• The young, scrappy theater company called boom! (small caps and exclamation point preferred), which has devoted itself to world premieres and inventive staging (one of its shows had to be watched through cracks in a makeshift wall), is getting booted out of its home. Again. In 2011 it was evicted, along with many other artists, from the famed 619 building in Pioneer Square to make way for underground tunnel construction. Then boom! moved to a warehouse in South Lake Union. But the landlord has now decided to rent the space to somebody else. Company member Steven Ackley guesses the space will go to Tesla, a nearby sports-car business.

"This was kind of a blessing in disguise," Ackley wrote in an e-mail. "We had to create a lot of theater just to be able to pay rent... once we moved in, we created 15 new works in the space [many of them shorts for a festival in February] and performed four different shows in four different states this past summer, so we were kinda running low." The upshot is that boom! has decided to move to New York. Why? "We want to bleed," Ackley wrote. "We want to be tested like nothing before." Good luck, guys. Let us know how that bloodletting works out.

• Queen Anne Book Company is set to open March 1. The new store, which will open in the same location as the dearly departed Queen Anne Books, is under new management and will employ some of the former QAB booksellers.

• Balagan Theater's recent hit production of Hedwig and the Angry Inch at the Moore contained a number of curious directorial choices, starting with the wall-sized projections of press quotes hailing the show's star, Jerick Hoffer, that dominated the stage during pre-show. No one's doubting the veracity of the quotes (the hypiest one came from The Stranger, FYI), but the in-your-face star-hype only added to the show's "Jerick Hoffer sings the songs of Hedwig!" vibe.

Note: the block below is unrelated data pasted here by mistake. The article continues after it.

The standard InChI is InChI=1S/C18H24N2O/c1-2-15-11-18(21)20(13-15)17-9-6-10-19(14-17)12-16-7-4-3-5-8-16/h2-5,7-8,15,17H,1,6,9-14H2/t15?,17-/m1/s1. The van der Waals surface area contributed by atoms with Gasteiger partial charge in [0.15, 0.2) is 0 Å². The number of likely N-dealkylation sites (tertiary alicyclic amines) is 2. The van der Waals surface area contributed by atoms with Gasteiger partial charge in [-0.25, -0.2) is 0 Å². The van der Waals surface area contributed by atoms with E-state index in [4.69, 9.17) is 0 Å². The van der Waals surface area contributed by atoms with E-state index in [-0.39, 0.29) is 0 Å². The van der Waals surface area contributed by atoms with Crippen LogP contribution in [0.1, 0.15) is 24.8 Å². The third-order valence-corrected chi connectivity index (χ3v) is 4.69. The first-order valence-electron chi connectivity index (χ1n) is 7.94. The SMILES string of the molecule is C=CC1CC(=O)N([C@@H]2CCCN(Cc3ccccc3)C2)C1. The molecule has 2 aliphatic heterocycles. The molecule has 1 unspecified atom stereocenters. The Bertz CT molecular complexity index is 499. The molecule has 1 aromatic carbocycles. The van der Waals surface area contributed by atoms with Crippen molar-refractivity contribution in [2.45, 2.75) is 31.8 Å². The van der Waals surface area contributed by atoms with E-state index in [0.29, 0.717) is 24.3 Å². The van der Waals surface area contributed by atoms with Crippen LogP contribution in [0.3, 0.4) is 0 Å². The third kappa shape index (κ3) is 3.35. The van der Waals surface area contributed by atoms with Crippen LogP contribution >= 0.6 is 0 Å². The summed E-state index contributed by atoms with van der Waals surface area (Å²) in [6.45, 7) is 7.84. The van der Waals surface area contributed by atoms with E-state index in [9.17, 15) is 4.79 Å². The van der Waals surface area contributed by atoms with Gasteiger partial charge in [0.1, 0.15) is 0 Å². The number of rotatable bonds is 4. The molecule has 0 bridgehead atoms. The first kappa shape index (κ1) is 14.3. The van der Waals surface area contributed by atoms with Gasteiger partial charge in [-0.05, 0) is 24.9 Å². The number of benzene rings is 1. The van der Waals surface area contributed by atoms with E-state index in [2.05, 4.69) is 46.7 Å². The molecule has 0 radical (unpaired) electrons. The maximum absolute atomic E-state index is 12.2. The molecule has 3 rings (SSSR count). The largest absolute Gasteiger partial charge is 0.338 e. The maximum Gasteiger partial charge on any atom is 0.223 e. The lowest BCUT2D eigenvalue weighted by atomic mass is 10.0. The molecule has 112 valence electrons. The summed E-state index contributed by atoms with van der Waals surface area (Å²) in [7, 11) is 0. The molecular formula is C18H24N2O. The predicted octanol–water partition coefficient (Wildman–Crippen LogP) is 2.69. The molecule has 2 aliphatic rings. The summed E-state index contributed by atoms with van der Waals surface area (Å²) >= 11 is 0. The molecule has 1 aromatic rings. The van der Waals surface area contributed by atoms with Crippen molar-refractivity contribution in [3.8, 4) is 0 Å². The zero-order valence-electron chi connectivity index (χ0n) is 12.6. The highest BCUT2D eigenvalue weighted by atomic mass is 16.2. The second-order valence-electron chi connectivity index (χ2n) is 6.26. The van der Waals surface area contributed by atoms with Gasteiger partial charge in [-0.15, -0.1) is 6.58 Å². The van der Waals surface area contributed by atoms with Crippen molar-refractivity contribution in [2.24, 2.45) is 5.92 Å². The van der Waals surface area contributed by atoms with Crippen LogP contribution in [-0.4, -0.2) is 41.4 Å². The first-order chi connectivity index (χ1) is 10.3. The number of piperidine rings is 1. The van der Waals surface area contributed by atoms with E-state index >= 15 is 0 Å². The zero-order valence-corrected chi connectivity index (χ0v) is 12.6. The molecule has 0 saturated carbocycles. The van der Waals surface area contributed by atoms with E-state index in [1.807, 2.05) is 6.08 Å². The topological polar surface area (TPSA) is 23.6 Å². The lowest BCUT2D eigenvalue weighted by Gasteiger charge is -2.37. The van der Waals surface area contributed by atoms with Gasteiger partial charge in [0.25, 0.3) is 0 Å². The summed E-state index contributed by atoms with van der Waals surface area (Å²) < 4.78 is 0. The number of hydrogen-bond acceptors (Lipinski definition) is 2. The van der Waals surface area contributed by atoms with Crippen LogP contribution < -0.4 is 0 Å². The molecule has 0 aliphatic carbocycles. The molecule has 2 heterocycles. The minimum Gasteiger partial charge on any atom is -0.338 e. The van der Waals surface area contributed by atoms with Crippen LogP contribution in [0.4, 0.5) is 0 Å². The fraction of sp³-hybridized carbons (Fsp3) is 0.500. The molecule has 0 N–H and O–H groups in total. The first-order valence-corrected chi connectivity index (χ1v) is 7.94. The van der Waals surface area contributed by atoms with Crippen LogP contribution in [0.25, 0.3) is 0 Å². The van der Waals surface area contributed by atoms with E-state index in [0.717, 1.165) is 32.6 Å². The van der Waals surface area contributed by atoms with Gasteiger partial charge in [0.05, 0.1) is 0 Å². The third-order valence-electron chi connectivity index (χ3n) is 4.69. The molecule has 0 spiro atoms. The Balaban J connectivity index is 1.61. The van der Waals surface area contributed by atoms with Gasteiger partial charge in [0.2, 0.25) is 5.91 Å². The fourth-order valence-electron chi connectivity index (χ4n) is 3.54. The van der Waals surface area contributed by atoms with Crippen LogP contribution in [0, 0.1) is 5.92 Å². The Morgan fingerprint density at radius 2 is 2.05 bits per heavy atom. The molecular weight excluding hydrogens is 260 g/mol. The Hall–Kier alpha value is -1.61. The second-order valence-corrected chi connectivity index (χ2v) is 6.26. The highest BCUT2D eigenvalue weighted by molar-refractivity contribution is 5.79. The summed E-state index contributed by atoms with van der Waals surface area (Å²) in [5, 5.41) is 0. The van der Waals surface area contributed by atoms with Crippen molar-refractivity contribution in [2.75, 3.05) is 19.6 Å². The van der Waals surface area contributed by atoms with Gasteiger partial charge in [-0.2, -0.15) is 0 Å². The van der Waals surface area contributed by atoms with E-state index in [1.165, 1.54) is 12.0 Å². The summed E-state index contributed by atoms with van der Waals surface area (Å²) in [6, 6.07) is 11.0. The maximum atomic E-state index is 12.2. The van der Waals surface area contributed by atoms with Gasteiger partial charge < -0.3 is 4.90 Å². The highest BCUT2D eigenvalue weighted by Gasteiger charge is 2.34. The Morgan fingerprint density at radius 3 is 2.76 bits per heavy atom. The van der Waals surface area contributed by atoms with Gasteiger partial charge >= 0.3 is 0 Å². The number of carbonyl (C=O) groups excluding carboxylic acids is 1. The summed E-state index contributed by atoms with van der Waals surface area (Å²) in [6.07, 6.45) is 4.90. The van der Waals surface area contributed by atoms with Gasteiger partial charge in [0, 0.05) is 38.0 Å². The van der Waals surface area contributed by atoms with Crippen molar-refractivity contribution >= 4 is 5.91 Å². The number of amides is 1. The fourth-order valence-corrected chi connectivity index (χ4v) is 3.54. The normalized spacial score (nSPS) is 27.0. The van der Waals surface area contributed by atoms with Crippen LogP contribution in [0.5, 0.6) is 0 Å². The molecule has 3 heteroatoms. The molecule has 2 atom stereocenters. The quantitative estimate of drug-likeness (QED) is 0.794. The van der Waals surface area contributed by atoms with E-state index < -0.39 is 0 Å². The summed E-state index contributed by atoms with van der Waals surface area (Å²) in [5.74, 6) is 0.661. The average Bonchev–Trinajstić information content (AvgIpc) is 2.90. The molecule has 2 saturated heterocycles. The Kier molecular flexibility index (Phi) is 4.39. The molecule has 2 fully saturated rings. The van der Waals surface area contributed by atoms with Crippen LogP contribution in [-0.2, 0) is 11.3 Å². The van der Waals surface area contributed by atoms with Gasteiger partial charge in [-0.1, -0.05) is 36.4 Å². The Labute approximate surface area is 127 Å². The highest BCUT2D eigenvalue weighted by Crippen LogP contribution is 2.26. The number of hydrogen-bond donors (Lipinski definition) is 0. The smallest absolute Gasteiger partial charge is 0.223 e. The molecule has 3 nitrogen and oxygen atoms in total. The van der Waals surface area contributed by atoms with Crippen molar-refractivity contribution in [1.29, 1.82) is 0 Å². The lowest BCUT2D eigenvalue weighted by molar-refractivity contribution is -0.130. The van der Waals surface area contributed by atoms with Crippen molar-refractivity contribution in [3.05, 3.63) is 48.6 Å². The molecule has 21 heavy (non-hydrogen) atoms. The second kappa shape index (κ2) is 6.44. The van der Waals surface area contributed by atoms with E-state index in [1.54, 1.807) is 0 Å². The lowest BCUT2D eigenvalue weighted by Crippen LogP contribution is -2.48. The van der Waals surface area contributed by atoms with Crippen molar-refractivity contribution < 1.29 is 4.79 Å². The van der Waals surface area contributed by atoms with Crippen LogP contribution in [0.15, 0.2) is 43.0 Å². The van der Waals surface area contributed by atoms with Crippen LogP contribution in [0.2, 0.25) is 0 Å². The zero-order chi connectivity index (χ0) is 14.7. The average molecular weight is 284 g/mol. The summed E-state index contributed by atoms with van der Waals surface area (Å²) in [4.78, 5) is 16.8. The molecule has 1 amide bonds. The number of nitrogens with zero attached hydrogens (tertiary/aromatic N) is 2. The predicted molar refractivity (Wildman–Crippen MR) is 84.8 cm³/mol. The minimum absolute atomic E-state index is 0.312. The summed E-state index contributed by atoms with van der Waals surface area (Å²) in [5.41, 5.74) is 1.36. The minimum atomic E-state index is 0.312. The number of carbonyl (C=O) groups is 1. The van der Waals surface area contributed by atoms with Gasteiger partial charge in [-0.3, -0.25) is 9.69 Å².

• The second annual Onn/Of light/art festival last weekend was once again a life-sustaining event in the middle of winter's dark, featuring an array of the city's best artists. It was even better than last year's, and the crowds flowed steadily into the warehouse that used to be a BMW dealership on Pine Street. The art was fantastically varied in tone and style: Tivon Rice's brainy, elegant, high-tech rainstorm installation. Britta Johnson's tiny animated movie of a staple gun spreading loving patterns across a telephone pole. Izzie Klingels's exquisite glow-in-the-dark fingernail designs. Graham Downing's super-deep wishing well that you could stand at the bottom of to look up at the stars. Free stick-and-poke tattoos of flash by various local artists. There were also performances by performance-art types, a Genius Award–winning cellist paired with a Persian-influenced vocalist, and trance-inducingly good bands. The composers Nat Evans and John Teske presented the Space Weather Listening Booth, where a flutist stopped time and performed the Aurora Borealis for a completely marvelous one-minute performance. It was like an art fair should be—you know, about art. recommended